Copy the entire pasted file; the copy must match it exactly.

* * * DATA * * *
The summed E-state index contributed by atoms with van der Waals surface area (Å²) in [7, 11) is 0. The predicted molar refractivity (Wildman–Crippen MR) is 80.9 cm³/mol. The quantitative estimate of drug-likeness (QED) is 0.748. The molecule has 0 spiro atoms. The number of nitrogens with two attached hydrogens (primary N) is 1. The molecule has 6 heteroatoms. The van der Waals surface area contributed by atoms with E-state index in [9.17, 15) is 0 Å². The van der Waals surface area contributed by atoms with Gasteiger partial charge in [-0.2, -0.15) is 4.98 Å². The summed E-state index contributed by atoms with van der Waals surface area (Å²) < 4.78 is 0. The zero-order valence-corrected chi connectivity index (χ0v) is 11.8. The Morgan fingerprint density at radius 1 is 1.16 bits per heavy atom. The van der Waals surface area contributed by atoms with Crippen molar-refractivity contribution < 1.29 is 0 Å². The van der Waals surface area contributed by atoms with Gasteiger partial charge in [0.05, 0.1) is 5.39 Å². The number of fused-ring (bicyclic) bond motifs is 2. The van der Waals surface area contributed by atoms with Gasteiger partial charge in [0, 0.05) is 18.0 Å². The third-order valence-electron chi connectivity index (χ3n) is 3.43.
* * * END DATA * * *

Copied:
The summed E-state index contributed by atoms with van der Waals surface area (Å²) in [7, 11) is 0. The predicted molar refractivity (Wildman–Crippen MR) is 80.9 cm³/mol. The quantitative estimate of drug-likeness (QED) is 0.748. The molecule has 0 spiro atoms. The number of nitrogens with two attached hydrogens (primary N) is 1. The molecule has 6 heteroatoms. The van der Waals surface area contributed by atoms with E-state index in [9.17, 15) is 0 Å². The van der Waals surface area contributed by atoms with Gasteiger partial charge in [-0.2, -0.15) is 4.98 Å². The summed E-state index contributed by atoms with van der Waals surface area (Å²) < 4.78 is 0. The zero-order valence-corrected chi connectivity index (χ0v) is 11.8. The Morgan fingerprint density at radius 1 is 1.16 bits per heavy atom. The van der Waals surface area contributed by atoms with Crippen molar-refractivity contribution < 1.29 is 0 Å². The van der Waals surface area contributed by atoms with Gasteiger partial charge in [0.05, 0.1) is 5.39 Å². The number of fused-ring (bicyclic) bond motifs is 2. The van der Waals surface area contributed by atoms with Gasteiger partial charge in [0, 0.05) is 18.0 Å². The third-order valence-electron chi connectivity index (χ3n) is 3.43.